Dan, Heather, Jeremiah, Tory, Emma, Tye, Claire, Levi, Josie, Jane and Ethan

Wednesday, April 3, 2013

Blood: Post-Easter Reflections

As an orthopedic surgeon, I am often chided by fellow colleagues from other “more refined” surgical specialties that I am a mere “blue collar surgeon,” with marginal intellect, who uses barbaric tools such hammers, nails and screws, to fix broken bones through large, bloody incisions.  More than once I have heard the quip about orthopedic surgeons being “strong as an ox and twice as smart” and I try to take it in stride, replying with my standard rebuttal about being glad that at least I don’t have to operate on the colon or some other "less-glamorous" body part.   I love the banter, and surmise the reason it exists is to help us lessen the stress in our high-stakes profession as missionary-surgeons at a busy mission hospital in rural Kenya.

 While I understand that most of what is said about orthopedic surgeons is solely in jest, it is true that our surgeries are significantly bloodier than the average general surgery case (such as a thyroidectomy where blood loss can be measured in a few cc’s).  It is not uncommon for a hip fracture case to have 500cc or more in blood loss.  Once, during cleanup of the operating room after a particularly extensive and bloody orthopedic case, a suction container filled with about a liter of blood slipped out of the hand of one of our team members, and hit the floor, spraying the wall and ceiling and covering our poor anesthetist in blood.  And more than once, I have finished a case only to find that blood has soaked through my surgical gown to stain my scrubs underneath, or that blood dripping from the operating room table has completely soaked the hems of my scrub pants (especially if I forget to wear my rubber boots).  And I wonder why Kenyans are staring at me, wide-eyed, as I walk obliviously through the courtyard of the hospital wearing bloody scrubs or why my wife refuses to give me a hug at the end of the day until I have taken a cleansing shower.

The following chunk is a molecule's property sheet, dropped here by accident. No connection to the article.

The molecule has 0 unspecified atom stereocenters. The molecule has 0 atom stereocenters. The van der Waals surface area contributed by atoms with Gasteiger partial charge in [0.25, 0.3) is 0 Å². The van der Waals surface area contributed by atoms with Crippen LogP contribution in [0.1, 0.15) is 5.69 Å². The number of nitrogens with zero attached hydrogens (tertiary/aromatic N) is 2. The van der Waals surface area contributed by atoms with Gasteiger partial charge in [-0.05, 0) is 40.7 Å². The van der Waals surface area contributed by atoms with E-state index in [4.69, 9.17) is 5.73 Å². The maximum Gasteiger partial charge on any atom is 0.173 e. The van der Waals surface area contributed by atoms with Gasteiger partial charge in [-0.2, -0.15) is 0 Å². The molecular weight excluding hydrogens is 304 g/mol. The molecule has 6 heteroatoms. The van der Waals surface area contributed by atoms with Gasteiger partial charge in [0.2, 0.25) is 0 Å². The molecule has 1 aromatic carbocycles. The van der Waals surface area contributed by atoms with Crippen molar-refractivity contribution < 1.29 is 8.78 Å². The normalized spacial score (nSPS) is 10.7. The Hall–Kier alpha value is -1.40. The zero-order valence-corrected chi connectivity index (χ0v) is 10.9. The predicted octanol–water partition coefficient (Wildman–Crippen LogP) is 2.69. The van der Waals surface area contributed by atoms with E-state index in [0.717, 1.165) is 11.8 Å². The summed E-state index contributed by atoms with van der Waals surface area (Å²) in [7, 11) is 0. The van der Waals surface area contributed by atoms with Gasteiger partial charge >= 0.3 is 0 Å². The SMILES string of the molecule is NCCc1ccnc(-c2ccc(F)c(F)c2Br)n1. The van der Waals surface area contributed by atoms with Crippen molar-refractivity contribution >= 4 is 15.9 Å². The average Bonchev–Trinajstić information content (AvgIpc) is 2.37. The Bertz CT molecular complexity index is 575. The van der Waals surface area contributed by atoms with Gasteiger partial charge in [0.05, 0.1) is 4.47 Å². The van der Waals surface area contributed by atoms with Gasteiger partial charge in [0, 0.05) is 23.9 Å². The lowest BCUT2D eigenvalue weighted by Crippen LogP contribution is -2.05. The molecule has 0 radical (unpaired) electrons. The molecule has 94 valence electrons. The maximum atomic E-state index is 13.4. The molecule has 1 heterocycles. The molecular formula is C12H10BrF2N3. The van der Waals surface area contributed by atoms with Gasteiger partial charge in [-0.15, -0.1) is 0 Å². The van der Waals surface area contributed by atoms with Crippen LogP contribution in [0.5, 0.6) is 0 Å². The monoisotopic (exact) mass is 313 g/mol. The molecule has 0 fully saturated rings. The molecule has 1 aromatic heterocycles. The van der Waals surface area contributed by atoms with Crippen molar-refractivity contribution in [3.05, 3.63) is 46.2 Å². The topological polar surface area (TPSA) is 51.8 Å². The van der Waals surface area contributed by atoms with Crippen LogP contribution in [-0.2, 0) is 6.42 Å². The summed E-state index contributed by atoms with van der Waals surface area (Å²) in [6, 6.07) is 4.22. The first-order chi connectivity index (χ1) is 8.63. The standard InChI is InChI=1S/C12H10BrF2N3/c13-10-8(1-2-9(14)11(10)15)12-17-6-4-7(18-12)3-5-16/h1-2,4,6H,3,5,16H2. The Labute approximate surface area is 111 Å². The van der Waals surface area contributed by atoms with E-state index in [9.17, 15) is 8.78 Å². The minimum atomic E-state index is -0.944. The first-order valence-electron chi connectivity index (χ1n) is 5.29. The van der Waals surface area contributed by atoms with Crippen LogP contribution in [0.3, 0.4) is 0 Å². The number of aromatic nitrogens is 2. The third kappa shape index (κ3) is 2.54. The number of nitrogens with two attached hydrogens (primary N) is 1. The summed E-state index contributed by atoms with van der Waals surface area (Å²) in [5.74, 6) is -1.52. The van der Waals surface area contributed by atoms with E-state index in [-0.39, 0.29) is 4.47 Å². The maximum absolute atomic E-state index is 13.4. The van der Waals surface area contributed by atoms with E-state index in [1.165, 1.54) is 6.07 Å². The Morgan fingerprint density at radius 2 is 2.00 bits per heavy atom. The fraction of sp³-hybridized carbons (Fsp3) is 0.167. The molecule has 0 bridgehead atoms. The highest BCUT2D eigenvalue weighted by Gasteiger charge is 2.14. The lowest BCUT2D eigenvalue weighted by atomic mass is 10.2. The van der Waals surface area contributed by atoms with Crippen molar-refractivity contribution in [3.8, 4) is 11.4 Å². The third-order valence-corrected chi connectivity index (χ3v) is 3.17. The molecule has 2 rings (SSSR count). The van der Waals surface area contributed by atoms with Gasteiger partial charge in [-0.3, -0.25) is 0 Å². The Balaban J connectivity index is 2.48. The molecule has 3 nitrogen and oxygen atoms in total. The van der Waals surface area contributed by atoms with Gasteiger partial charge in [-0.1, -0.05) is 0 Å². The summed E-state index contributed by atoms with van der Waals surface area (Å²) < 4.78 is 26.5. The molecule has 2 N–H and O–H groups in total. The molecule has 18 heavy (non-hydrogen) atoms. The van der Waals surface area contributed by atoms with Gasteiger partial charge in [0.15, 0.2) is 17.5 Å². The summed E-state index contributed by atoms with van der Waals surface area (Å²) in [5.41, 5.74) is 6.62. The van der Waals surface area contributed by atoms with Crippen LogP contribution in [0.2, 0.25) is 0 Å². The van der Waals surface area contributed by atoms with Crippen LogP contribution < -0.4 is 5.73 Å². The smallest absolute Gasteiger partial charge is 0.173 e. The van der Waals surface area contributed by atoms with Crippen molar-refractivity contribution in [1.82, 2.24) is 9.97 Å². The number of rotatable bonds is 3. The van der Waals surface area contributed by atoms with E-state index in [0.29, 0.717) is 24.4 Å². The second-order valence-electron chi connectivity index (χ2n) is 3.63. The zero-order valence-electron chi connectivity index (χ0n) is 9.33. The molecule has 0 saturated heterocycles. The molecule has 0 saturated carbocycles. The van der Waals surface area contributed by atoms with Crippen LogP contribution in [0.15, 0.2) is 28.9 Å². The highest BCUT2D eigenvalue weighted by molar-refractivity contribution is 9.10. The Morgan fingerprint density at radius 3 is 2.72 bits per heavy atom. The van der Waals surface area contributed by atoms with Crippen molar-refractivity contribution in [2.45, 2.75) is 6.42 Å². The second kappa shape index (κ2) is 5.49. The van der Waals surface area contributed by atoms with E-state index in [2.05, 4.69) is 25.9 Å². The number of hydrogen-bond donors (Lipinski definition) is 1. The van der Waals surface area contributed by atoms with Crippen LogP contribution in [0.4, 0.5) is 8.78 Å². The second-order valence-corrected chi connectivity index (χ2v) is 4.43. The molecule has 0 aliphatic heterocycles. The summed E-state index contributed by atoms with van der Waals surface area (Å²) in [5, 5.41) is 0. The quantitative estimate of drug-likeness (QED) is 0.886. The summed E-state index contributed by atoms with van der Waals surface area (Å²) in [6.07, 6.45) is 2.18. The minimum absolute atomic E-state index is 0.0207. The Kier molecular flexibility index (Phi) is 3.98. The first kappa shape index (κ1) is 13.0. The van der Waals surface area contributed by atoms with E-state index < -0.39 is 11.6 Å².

For the average person, the sight (or even the thought – sorry!) of blood can be sickening. But for those daily exposed to the sight, smell and feel of blood, the visceral reaction blood evokes can be lessened, until it becomes quite mundane and unremarkable.  Perhaps, like the desensitized surgeon, we as Christians have also lost our appreciation of the significance of blood.   We forget that our forgiveness was bought not with our “good deeds” but with the literal flow of blood from the hands and feet of God Himself (Hebrews 9:22: “Without the shedding of blood there is no forgiveness”).  And we forget that the price of our freedom from sin was literally paid with the currency of blood (Revelation 1:5: Jesus “freed us from our sin, by his blood”).   During this post-Easter season, let us encourage one another to ponder the incredible sacrifice that Christ paid for us on the cross, and pray that God re-sensitizes our hearts to the wonder of Christ’s blood that has set us free.

“Amazing Grace, how sweet the sound
Amazing Love, now flowing down
From hands and feet that were nailed to a tree
As Grace flows down and covers me”

1 comment:

The Drs. McLaughlin said...

From one bloody "O" specialty to another, I understand and laugh with your initial thoughts. Great comparison...thanks for the post.